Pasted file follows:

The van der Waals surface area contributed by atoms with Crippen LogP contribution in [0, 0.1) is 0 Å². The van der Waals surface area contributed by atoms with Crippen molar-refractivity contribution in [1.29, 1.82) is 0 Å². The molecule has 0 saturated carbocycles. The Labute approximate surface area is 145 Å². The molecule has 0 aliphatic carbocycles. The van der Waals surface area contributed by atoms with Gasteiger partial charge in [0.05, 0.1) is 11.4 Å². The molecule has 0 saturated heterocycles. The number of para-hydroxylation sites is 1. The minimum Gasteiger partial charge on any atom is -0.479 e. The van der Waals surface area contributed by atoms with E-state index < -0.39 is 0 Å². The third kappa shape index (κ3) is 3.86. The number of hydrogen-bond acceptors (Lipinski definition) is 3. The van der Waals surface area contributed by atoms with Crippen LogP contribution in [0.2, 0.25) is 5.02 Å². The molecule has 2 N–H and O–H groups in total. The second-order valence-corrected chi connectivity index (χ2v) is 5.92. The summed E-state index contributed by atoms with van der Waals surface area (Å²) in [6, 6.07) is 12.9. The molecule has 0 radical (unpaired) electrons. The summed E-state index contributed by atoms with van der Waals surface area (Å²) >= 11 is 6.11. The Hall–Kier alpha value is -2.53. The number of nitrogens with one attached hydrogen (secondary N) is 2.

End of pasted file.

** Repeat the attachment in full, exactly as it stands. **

The van der Waals surface area contributed by atoms with Crippen LogP contribution in [0, 0.1) is 0 Å². The van der Waals surface area contributed by atoms with Crippen molar-refractivity contribution in [1.29, 1.82) is 0 Å². The molecule has 0 saturated carbocycles. The Labute approximate surface area is 145 Å². The molecule has 0 aliphatic carbocycles. The van der Waals surface area contributed by atoms with Gasteiger partial charge in [0.05, 0.1) is 11.4 Å². The molecule has 0 saturated heterocycles. The number of para-hydroxylation sites is 1. The minimum Gasteiger partial charge on any atom is -0.479 e. The van der Waals surface area contributed by atoms with E-state index < -0.39 is 0 Å². The third kappa shape index (κ3) is 3.86. The number of hydrogen-bond acceptors (Lipinski definition) is 3. The van der Waals surface area contributed by atoms with Crippen LogP contribution in [0.2, 0.25) is 5.02 Å². The molecule has 2 N–H and O–H groups in total. The second-order valence-corrected chi connectivity index (χ2v) is 5.92. The summed E-state index contributed by atoms with van der Waals surface area (Å²) in [6, 6.07) is 12.9. The molecule has 0 radical (unpaired) electrons. The summed E-state index contributed by atoms with van der Waals surface area (Å²) >= 11 is 6.11. The Hall–Kier alpha value is -2.53. The number of nitrogens with one attached hydrogen (secondary N) is 2.